2. A very small water feature — just a basin with a pump — would do the trick, add some lovely sound, and the water’s movement would keep the mosquitoes from hatching in it. It’s still water that’s a problem.

  6. Once again, you have inspired me. Will be checking our local nursery for what you’ve done, Idaho version.

    Thank you. Those butterflies need all the help they can get.

    1. @Mary anne, They do need our help. And they’re just so extraordinarily pretty. I hope your plantings go well, and your yard is full of little flappers this summer and fall

  7. I love this, especially the sketches! (and thank you for the mention, although my gardening days will soon be behind me, sniff, sniff). We’ve got some wild patches on the island (side of the road, a few vacant lots) where thistles thrive, and butterflies love the honeyed-smelling flowers, but they’re not such a garden-friendly plant, are they?
    We get butterflies here aplenty and dragonflies seem to love our little pond (did you give yours up after the raccoon troubles?) and we’re lucky to have a neighbour who raises bees on the island, so there’s a high awareness here about what to spray and what to avoid. Gardeners like you help to make more and more of their neighbours aware of the consequences of our penchant for tidiness — and ways we might still achieve beauty and neatness enough without destroying our environment. Kudos!

    1. @Frances/Materfamilias, Your painting inspired me. It does use a completely different part of the brain, a quiet one, which I really enjoy. And I wish you a balcony, with pots, for herbs and flowers, if that would be fun. That’s my dream when I think about an eventual move full-time to the city.

  8. love the new gardening you! Am a big believer in cutting down trees that are in the wrong spot, people go berserk but the light that gets let in is magic. You are brave attracting white cabbage moths- in my garden they eat and destroy everything! Is this not good for the soul?

    1. @Faux Fuchsia, My pleasure! And Cabbage Whites might eat a lot of things, but, I tolerate so much fraying in my garden, yellow leaves, black spot, etc., that their damage probably gets lost in the other kind of “fray;)”

  9. You’re a much better artist than you realize. This is the second time (I believe) that I was blown away by how charming your drawings are!

    Beautiful butterfly garden. I’ll be in full gardening mode for a few weeks getting spring vegetables and fruits planted.

    1. @Kathy, and Susan, this is really lovely to hear. It’s a part of my being that’s been dormant forever and a day, the only drawing I’ve done for years has been rectangles and arrows of strategy on a white board! Good for you Kathy doing vegetables and fruits. Maybe I’ll get there next year. This year has been foundational, I’d love to grow some vegetables and herbs in the future.

  10. I don’t know if you are familiar with the plant Salvia Leucantha (also known as Mexican Bush Sage). I’ve had it for years in our front flowerbed. In Texas, it blooms like crazy (purple and white) in the late summer until frost. The Monarch Butterflies LOVE the blooms.

    I look forward to seeing how your garden progresses!

    1. @Susan D., We had salvia leucantha in our garden years ago, it grows pretty well out here – although the flower stalks tend to get a little twisty, if that makes sense. Best in a bed, as you have it, as opposed to on its own. I have a native cultivar, salvia ponzo, let’s see how it does! I bet the monarchs look just gorgeous in your front flower bed.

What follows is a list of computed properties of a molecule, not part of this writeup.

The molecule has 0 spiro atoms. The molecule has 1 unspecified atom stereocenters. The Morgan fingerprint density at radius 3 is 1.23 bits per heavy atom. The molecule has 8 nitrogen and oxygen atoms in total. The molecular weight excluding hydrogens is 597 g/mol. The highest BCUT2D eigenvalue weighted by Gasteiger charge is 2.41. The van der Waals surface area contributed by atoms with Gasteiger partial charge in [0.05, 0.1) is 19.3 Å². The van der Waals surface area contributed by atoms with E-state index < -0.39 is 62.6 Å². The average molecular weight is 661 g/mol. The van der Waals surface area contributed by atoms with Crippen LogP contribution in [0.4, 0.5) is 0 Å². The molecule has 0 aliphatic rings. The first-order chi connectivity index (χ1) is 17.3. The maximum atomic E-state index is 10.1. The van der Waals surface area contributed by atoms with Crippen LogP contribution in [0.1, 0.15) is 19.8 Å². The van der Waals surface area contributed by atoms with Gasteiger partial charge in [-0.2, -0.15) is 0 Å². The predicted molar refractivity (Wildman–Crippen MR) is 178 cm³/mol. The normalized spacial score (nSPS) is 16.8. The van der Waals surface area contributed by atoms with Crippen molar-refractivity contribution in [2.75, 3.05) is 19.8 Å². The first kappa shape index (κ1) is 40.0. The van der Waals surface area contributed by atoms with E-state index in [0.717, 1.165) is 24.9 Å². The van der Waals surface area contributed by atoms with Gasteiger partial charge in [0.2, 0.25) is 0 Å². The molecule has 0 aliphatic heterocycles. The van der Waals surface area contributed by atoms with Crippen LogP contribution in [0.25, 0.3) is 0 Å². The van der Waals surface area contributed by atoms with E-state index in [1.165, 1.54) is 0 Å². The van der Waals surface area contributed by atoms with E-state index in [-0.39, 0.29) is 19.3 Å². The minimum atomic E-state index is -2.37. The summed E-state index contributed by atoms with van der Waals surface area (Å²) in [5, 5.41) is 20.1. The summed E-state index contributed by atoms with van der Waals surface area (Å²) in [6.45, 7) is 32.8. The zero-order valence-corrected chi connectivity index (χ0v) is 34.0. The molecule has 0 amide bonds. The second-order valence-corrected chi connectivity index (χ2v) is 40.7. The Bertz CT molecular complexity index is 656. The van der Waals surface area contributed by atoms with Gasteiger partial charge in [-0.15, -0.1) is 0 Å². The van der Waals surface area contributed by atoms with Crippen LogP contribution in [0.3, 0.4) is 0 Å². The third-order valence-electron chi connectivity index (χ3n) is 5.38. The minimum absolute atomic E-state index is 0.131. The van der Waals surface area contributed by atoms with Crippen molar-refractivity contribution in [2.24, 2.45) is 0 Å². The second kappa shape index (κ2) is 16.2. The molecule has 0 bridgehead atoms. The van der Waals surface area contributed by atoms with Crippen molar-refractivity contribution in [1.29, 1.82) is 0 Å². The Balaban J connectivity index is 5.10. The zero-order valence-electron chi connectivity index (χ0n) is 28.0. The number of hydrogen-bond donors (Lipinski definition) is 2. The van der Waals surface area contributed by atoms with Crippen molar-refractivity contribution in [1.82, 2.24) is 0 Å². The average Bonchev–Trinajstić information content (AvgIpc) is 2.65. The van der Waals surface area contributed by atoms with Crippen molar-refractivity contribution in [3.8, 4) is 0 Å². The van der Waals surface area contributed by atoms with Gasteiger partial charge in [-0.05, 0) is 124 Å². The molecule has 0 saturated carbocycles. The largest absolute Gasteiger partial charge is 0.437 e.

11. I can’t pull up the link to the book. It just comes up blank. Is anyone else having this problem?

    1. @Allyson, Oh gosh you are right. I forgot to QA my links. I’ve fixed it now – it’s a butterfly book that apparently has lots of background and information. Should arrive today, I’ll check back in and tell you if it’s good! I also ordered this,, which is a laminated piece with pictures, simpler, I’m thinking my nephew might like it – who am I kidding, it’s for me! Ha!

  12. I love seeing what comes up in the garden with each season. This time of year, I especially enjoy my walks and looking at all the flowering trees in my neighbors’ yards. So glorious! Thank you for sharing your garden.

  13. What a lovely garden, Lisa. Last year we bought flowers for our balcony that bees like to feed on (there is a serious decline in the number of bees in the UK) and it worked! I was so excited when they were buzzing around the foxgloves. It will happen.

  14. Good luck. It looks wonderful.

    If you haven’t already you may want to further entice butterflies by adding some flat stones for warm resting places for butterflies and a “puddle” (semi-bury a flat pan/plant saucer in the soil with water and a few pebbles or coarse sand which is kept wet.

  15. How wonderful! And what a good decision to leave the stumps. So good for the soil. At least that’s what I’ve been told. Anything has to be better than housekeeping on the roof. Will love to see them all blooming.

  16. Lovely stuff! Here’s wishing you colourful fluttering wings!

    I’ve been on a big gardening kick this week now that I’ve got a little space to fill. It took several days to dig over and weed the raised planter (about 3-4 meters wide by about 1 meter wide), carefully choose the plants and actually get around to planting them. I’ve gone for quite a few ‘bee-friendly’ varieties and made sure that slug pellets are wildlife and cat-friendly ‘cos we have a lot of neighbourhood cats.